What bang are we getting from our PhD buck?

In the early years of the Space Race, it was discovered that ordinary pens do not work in zero gravity. NASA spent 2 years and millions of dollars developing an incredible ‘space pen’ that incorporated a tiny pump. Meanwhile, Soviet cosmonauts took pencils. 

Maybe you have seen this infographic from the World Economic Forum (citing this OECD report) showing that the USA produces more PhDs than anybody else, by a Texas mile:

PhD absolutes

But hold on, the USA is a rather large country isn’t it? Let’s re-base the data per head of population:

PhD per cap

That’s better. Good old Blighty back in her natural place.

But before we all start singing Rule Britannia, I have an awkward question: “why?” Is there any national benefit to be derived from all these PhDs, beyond being a national status symbol?

If there is a social good to be had*, it should be reflected at least to some extent in a nation’s wealth. I re-worked the data again to correlate the number of PhDs awarded to each country’s GDP.

PhDs

And it does correlate! The r-squared value is actually 0.72 which is highly significant**. We don’t know from this which way round the causality goes – do PhDs create wealth, or does wealth create PhDs – but at least we have failed to disprove the hypothesis.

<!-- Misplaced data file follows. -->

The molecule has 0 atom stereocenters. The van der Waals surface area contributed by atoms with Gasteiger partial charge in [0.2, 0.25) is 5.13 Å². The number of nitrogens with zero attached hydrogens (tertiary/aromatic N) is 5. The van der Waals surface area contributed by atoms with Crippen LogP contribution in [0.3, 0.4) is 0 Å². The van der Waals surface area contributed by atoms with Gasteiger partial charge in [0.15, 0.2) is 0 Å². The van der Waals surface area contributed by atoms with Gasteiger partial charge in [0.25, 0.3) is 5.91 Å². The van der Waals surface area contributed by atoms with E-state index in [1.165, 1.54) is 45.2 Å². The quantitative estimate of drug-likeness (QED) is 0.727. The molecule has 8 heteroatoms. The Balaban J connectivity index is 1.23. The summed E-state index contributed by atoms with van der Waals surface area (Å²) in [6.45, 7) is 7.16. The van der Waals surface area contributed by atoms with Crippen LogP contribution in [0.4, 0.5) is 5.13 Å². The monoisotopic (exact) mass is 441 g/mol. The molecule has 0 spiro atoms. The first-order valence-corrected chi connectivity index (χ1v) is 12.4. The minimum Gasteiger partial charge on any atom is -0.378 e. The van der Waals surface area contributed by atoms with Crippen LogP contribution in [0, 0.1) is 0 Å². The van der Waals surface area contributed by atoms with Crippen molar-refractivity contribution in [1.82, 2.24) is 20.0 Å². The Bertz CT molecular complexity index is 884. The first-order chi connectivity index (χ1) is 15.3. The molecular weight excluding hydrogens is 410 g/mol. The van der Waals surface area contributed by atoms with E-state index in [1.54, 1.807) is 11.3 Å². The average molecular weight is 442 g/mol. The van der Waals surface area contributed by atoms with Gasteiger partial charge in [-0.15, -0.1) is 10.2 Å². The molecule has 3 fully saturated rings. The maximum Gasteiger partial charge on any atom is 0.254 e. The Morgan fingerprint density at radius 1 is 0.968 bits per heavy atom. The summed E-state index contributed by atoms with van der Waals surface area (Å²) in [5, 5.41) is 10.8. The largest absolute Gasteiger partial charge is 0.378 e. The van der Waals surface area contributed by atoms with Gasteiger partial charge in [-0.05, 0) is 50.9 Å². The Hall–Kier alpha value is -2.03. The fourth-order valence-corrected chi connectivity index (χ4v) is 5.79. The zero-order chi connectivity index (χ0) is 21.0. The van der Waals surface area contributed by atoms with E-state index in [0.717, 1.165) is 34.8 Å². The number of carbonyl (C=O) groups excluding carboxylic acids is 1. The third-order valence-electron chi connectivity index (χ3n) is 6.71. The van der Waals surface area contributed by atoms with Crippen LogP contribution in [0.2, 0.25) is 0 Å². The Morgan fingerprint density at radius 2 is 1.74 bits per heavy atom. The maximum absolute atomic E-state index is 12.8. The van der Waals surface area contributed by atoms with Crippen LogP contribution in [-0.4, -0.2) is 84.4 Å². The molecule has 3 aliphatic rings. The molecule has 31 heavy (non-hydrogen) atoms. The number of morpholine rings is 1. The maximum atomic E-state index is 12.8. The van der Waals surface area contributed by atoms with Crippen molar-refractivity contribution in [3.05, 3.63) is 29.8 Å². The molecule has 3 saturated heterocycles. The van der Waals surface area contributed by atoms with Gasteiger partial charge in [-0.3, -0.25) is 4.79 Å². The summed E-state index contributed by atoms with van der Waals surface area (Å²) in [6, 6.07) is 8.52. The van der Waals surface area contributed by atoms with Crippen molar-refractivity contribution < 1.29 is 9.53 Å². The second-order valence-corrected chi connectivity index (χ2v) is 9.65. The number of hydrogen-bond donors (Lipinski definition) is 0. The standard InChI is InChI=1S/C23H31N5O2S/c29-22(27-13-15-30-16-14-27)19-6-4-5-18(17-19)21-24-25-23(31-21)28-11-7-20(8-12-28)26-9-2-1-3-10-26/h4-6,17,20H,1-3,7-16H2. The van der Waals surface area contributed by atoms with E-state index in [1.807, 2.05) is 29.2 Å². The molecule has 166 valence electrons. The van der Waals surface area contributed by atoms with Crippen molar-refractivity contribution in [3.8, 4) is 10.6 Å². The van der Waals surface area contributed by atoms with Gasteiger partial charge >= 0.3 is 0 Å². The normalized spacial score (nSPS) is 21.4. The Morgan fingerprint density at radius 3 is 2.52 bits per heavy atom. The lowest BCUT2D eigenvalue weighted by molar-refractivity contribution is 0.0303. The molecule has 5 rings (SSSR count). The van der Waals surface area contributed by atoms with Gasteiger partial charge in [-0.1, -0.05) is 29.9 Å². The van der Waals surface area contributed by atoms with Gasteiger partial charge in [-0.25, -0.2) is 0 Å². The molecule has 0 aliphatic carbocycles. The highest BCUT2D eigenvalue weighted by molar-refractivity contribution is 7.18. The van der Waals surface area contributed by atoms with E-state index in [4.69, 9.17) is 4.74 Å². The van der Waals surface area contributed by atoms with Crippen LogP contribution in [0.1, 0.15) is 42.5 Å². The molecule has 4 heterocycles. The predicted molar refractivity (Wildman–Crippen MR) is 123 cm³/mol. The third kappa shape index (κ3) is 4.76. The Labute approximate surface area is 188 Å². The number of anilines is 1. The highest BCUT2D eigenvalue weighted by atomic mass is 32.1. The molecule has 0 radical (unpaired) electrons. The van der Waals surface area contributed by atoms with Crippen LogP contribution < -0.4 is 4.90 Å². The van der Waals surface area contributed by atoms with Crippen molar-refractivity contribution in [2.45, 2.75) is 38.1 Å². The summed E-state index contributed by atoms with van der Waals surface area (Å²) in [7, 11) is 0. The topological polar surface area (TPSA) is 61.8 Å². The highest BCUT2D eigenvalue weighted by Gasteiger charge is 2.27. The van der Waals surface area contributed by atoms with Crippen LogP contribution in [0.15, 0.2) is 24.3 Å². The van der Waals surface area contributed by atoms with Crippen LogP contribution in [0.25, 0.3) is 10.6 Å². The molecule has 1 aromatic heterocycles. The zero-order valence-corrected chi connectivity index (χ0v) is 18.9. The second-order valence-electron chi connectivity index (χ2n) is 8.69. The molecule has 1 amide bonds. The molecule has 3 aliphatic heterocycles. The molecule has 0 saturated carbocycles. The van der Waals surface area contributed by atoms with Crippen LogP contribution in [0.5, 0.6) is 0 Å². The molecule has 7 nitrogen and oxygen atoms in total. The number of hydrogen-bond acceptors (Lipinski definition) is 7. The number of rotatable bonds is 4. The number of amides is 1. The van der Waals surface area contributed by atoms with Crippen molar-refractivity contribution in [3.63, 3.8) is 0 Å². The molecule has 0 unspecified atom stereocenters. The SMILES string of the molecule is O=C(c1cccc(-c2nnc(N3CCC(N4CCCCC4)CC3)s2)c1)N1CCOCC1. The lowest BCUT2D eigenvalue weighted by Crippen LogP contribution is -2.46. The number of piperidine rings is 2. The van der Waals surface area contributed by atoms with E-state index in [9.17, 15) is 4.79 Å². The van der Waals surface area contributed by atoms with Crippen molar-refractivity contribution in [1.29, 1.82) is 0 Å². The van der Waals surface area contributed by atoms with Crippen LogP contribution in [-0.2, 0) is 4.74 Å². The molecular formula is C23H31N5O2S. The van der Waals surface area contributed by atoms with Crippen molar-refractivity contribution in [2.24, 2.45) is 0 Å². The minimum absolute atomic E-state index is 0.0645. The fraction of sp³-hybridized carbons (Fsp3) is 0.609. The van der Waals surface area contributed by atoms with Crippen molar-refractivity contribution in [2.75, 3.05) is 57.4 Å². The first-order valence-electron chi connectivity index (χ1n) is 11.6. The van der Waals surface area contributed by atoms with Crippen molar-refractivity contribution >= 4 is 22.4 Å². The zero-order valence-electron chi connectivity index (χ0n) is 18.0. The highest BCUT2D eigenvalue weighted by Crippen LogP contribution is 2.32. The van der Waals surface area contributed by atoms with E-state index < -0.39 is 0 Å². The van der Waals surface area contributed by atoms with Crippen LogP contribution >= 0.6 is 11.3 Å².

So which country actually does best? I took a simple measure of national GDP per PhD (though remember this is still only PhDs awarded in 2014).

Phd per GDP

Good grief! UK is now third from the bottom. At the top, we find impoverished Russia squeezing eight times more benefit out of each doctorate than we do.

At a time when the government is retreating from using taxpayers’ money to fund any part of higher education, I feel it would be much easier to make the case for continued support if we could balance the other side of the equation and show that we get a return on our investment.

Notes

* I don’t in any way dispute individual benefits; they are just not the focus of this analysis.

** Especially considering these confounding factors:

  • all data is for 2014 as that is the year WEF started with. However, one would expect a PhD to contribute to their national economy 10 or 20 years in the future, not immediately.
  • PhD students are the most mobile of global migrants. Studying here does not mean staying here, and vice-versa.

Find my source data here.

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